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July 1 bringing in mix of new state laws
Georgia State Capitol

ATLANTA – The controversial election bill the Republican-controlled General Assembly passed in March garnered the most publicity by far of anything lawmakers did during this year’s session.

But the legislature approved a host of other bills during 40 days under the Gold Dome covering a variety of issues that, like the election measure, take effect on Thursday.

July 1 will see the implementation of a state tax cut and a series of new tax breaks for Georgia businesses. Local police departments will get new protections from budget cuts, and a new crime applicable to a type of theft popularized during the pandemic will go on the books.

The tax cut will increase the standard deduction for married couples who file joint state income tax returns by $1,100. Single taxpayers can deduct an extra $800, while Georgians ages 65 and older can deduct another $1,300. Married couples filing separately will be able to deduct an additional $550.

House Bill 593 is a follow-up to legislation the General Assembly adopted in 2019 lowering Georgia’s income-tax rate from 6% to 5.75%.

Mostly lower- and middle-income families will benefit from the higher standard deduction, said Georgia House Speaker David Ralston.

“Today marks another chapter in Georgia’s continuing commitment to provide sustainable, meaningful tax relief to Georgians to let them keep more of their hard-earned money,” Ralston, R-Blue Ridge, said after the mid-March vote passing the bill.

Separate legislation also taking effect Thursday serves up a smorgasbord of new tax breaks aimed at spurring business investment in Georgia. It offers tax credits to medical equipment and pharmaceutical manufacturers, aerospace defense projects, performing arts venues, short-line railroads and developers of corporate “mega-sites.”


While most of the bill doles out more largesse in the form of tax credits, Senate Bill 6 also seeks to rein in tax breaks that don’t give enough bang for the buck. It requires independent audits of up to five tax credit programs each year to determine whether their economic impact justifies the loss of state tax revenue.

“This is a large bill,” state Sen. John Albers, R-Roswell, said as the multi-faceted measure was being debated on the Senate floor during the final day of the 2021 legislative session. “It brings checks and balances. It has us measure the return on investment, and it keeps Georgia the No.-1 place to do business.”

Republican legislative leaders focused much of their attention this year on crafting friendly tax policies to help Georgians and Georgia businesses cope with the economic damage wreaked by the pandemic.

But another thread that ran through the 2021 session stemmed from last year’s murder of George Floyd, a Black man, by a white police officer in Minneapolis, which sent demonstrators into the streets of America to protest racism and police brutality.

An offshoot of those protests was the “defund the police” movement, as some on the left called for slashing police budgets and redirecting those funds to social programs aimed at the causes of a nationwide surge in violent crime.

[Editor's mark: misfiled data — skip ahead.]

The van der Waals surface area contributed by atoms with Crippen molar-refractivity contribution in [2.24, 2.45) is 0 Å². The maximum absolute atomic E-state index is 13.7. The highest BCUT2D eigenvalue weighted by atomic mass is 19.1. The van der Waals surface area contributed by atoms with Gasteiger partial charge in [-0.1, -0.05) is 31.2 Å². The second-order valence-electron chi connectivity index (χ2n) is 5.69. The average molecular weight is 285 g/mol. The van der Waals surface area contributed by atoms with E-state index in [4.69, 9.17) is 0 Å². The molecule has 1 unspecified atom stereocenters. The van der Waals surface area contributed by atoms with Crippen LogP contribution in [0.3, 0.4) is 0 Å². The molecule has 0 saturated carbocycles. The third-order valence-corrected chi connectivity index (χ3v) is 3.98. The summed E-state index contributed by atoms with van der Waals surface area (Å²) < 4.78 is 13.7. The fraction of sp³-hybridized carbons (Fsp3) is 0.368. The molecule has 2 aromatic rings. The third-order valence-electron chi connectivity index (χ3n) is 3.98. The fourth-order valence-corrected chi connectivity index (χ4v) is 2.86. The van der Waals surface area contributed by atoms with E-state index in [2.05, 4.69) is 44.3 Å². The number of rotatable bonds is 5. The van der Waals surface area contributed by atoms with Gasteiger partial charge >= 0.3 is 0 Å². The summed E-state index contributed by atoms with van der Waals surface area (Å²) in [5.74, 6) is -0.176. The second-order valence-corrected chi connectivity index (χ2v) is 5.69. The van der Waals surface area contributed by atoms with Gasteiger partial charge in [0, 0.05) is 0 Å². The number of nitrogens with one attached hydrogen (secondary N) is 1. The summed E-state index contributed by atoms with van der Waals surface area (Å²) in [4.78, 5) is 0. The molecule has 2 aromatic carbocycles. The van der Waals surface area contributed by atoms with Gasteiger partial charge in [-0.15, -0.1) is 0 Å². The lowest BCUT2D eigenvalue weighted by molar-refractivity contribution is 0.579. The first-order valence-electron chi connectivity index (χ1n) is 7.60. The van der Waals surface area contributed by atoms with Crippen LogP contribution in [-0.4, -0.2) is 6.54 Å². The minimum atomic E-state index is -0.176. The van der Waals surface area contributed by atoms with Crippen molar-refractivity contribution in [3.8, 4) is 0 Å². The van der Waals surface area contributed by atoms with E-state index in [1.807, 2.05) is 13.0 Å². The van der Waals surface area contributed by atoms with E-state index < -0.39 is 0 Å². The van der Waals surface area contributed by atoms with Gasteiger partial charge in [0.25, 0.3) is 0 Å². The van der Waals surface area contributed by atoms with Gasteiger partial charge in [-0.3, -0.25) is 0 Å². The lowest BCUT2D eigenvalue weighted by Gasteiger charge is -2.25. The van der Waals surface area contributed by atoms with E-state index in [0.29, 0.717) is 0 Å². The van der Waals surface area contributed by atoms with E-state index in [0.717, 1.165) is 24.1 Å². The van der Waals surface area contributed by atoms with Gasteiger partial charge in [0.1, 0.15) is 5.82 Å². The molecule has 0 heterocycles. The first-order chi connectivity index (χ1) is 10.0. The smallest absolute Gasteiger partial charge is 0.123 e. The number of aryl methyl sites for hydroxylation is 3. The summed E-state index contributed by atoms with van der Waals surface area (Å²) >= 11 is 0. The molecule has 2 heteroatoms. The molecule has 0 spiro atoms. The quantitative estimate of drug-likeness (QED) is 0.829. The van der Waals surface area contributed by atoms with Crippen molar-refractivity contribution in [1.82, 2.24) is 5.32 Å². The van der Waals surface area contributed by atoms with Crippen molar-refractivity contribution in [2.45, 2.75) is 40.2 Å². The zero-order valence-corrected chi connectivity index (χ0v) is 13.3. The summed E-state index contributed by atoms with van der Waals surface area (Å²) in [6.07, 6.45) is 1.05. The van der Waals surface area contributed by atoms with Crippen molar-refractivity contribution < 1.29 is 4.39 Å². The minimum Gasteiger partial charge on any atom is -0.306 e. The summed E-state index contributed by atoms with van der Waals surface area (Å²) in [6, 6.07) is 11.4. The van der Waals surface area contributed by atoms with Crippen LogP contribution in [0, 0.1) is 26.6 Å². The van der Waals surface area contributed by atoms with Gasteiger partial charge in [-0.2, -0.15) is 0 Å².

Georgia lawmakers reacted by passing legislation limiting local government from reducing funds for police more than 5% during a 10-year span.

“This legislation sends a strong message that we support our law enforcement officers and we will never defund police here in Georgia,” said Rep. Houston Gaines, R-Athens, chief sponsor of House Bill 286.

Legislative Democrats overwhelmingly opposed the bill as a power grab by the state over local governments. Critics also argued it would stall efforts to fund other areas like mental health, housing and education that aim to keep people from landing in jail.

Lawmakers also were divided over a bill criminalizing “porch piracy,” a form of theft that hadn’t been given much thought before the pandemic prompted shoppers hunkered down in their homes to do most of their buying online.

House Bill 94 makes it a felony to be caught in possession of at least 10 different pieces of stolen mail that is addressed to three or more separate recipients – even if it is unclear who exactly stole the mail.

The bill also makes it a felony to steal three or more envelopes, bags, packages or other mailed items from the porch, front or back entrance of a residence. 

“This was a problem before the pandemic,” Rep. Bonnie Rich, R-Suwanee, the measure’s chief sponsor, said during a committee hearing on the bill. “It has become even more of a problem now.”

While the legislation drew some support from Democrats, others questioned the severity of the bill’s penalties, noting porch pirates could face more jail time and a worse criminal record than those who commit petty theft at a retail store.

Other bills the General Assembly passed this year that take effect July 1 include:

  • House Bill 112 – extends COVID-19 liability protections for Georgia businesses and hospitals into the summer of 2022.
  • House Bill 317 – extends the state tax on hotel and motel rooms to “marketplace facilitators” including Airbnb and Vrbo.
  • House Bill 511 – prohibits spending money deposited in nine state dedicated trust funds on any other purpose.
  • House Bill 617 – lets student-athletes at Georgia colleges, universities and technical colleges receive compensation for their name, image and likeness.
  •  Senate Bill 34 – allows victims of human trafficking to petition to change their name without public disclosure.
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